(CNN)President Donald Trump’s choice of Rep. John Ratcliffe to replace respected former Sen. Dan Coats as Director of National Intelligence in one of the most powerful and sensitive jobs in government, has gotten a tepid response to this point from Republican senators, signaling the Texas Republican, a Trump loyalist who lacks intelligence experience, could face a fight to be confirmed.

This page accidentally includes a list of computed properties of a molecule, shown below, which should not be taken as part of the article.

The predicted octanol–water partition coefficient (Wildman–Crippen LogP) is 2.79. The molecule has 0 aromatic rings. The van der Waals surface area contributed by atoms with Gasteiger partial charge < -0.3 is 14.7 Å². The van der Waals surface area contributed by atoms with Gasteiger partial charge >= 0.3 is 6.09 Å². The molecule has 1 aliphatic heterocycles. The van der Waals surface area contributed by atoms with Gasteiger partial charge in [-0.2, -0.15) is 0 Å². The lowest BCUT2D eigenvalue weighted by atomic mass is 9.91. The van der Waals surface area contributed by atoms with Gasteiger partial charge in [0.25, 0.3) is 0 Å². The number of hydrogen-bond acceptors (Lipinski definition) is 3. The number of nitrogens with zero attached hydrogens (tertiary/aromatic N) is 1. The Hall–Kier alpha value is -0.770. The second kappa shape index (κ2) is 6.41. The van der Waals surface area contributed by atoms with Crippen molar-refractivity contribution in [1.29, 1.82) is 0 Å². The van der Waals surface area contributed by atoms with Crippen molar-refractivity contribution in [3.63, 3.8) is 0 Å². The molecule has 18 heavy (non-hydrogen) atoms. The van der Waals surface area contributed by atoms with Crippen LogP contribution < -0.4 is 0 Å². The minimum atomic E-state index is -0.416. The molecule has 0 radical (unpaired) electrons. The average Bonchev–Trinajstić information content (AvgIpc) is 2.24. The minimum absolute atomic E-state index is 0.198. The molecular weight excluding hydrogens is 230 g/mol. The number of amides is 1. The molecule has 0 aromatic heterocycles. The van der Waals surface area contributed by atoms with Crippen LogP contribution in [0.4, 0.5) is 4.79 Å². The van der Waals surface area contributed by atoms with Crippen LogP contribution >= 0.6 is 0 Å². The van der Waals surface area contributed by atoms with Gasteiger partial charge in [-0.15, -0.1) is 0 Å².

The handful of GOP senators who initially put out public statements about the change mostly praised the professionalism and integrity of the departing Coats. This includes Senate Majority Leader Mitch McConnell, and two GOP members of the Senate Intelligence Committee, Roy Blunt of Missouri and Susan Collins of Maine.”When I have something to say about the nominee, I will let you know,” McConnell told reporters on Capitol Hill on Monday. He released a statement praising Coats on Sunday. “I was reassured knowing that a man who took such a deliberate, thoughtful, and unbiased approach was at the helm of our intelligence community,” McConnell said in that statement.Read More”Dan Coats and I served on the Senate Intelligence Committee together. His questions were always tough and he demanded the best from the agencies that reported to us. He had the same standards as Director of National Intelligence. He handled a hard job well,” Blunt said in a statement Monday. Rep. John Ratcliffe, a Texas Republican, is seen questioning former special counsel Robert Mueller as he testifies before the House Intelligence Committee in Washington last week. (Photo by Chip Somodevilla/Getty Images)”Dan Coats is one of the finest public servants I have ever known,” Collins said in a statement Sunday. “He led the intelligence community with integrity and skill, and his departure is a huge loss to our country.” Sen. John Cornyn, a Texas Republican, said he does have some concerns about Ratcliffe’s lack of experience in intelligence but said he holds the congressman in “high regard” and said, “I have confidence he’ll do a good job.” “Admittedly, I mean, he doesn’t, you know, he’s been a US attorney. He hasn’t been on the (House Intelligence Committee) for that long, but I think, you know, how many DNIs have we had? Maybe two? Two or three? It wasn’t even created until post-9/11,” Cornyn said. “I have confidence he’ll do a good job.”GOP Sen. Chuck Grassley of Iowa said Ratcliffe is a “qualified congressman,” but said “I don’t know anything about his background to be head of … Intelligence.”The New York Times reported that Intelligence Committee Chairman Richard Burr, a Republican from North Carolina, “cautioned the president’s advisers that he considered Mr. Ratcliffe too political for the post, according to people familiar with the discussions.”But a source familiar with the matter disputed the Times’ characterization, telling CNN that Burr did not offer the White House any guidance about their nominee, and that Burr did not give his personal opinion of Ratcliffe.Burr put out his own statement on Monday afternoon praising Coats’ service and said he spoke with Ratcliffe on Sunday to congratulate him. “When the White House submits its official nomination to the Senate Intelligence Committee, we will work to move it swiftly through regular order,” Burr said in the statement. “In the meantime, I look forward to working with DNI’s Principal Deputy Director Sue Gordon, who has been a trusted partner to our Committee.”Sen. John Boozman, an Arkansas Republican, underscored GOP senators’ uncertainty surrounding Trump’s pick, responding to questions on Ratcliffe with praise for Coats and saying repeatedly that he doesn’t know anything about Ratcliffe.”To be honest, I really don’t know anything about the gentleman, the congressman, he’s talking about selecting,” Boozman told CNN on Monday. “You know, this was kind of a sudden thing. So that’s something that we’ll be looking at.”While it’s far too early to know if Ratcliffe, who is a member of the House Intelligence Committee, is endangered, Burr’s opinion is sure to carry weight with rank-and-file Republican senators who were comforted with the gravitas and heft that Coats — who as a senator was a member of the Intelligence Committee — brought to the post, especially when he clashed with Trump on key intelligence matters. GOP senators may also not know Ratcliffe very well, seeing him in the public eye for the first time just last week when the conservative congressman made a high-profile challenge to former special counsel Robert Mueller, defended Trump, and downplayed the threat from Russia. Senate Minority Leader Chuck Schumer slammed the choice of Ratcliffe, saying he is a “partisan player” who “exhibited blind loyalty” to Trump when he took on Mueller. Schumer’s views signal Democrats are unlikely to provide many — if any — votes for Ratcliffe. Republicans hold a 53-47 majority in the Senate. That means if Democrats stand together against Ratcliffe, Republicans can lose no more than three GOP senators and still get him confirmed with the tie-breaking vote of Vice President Mike Pence. This story has been updated with additional developments Monday.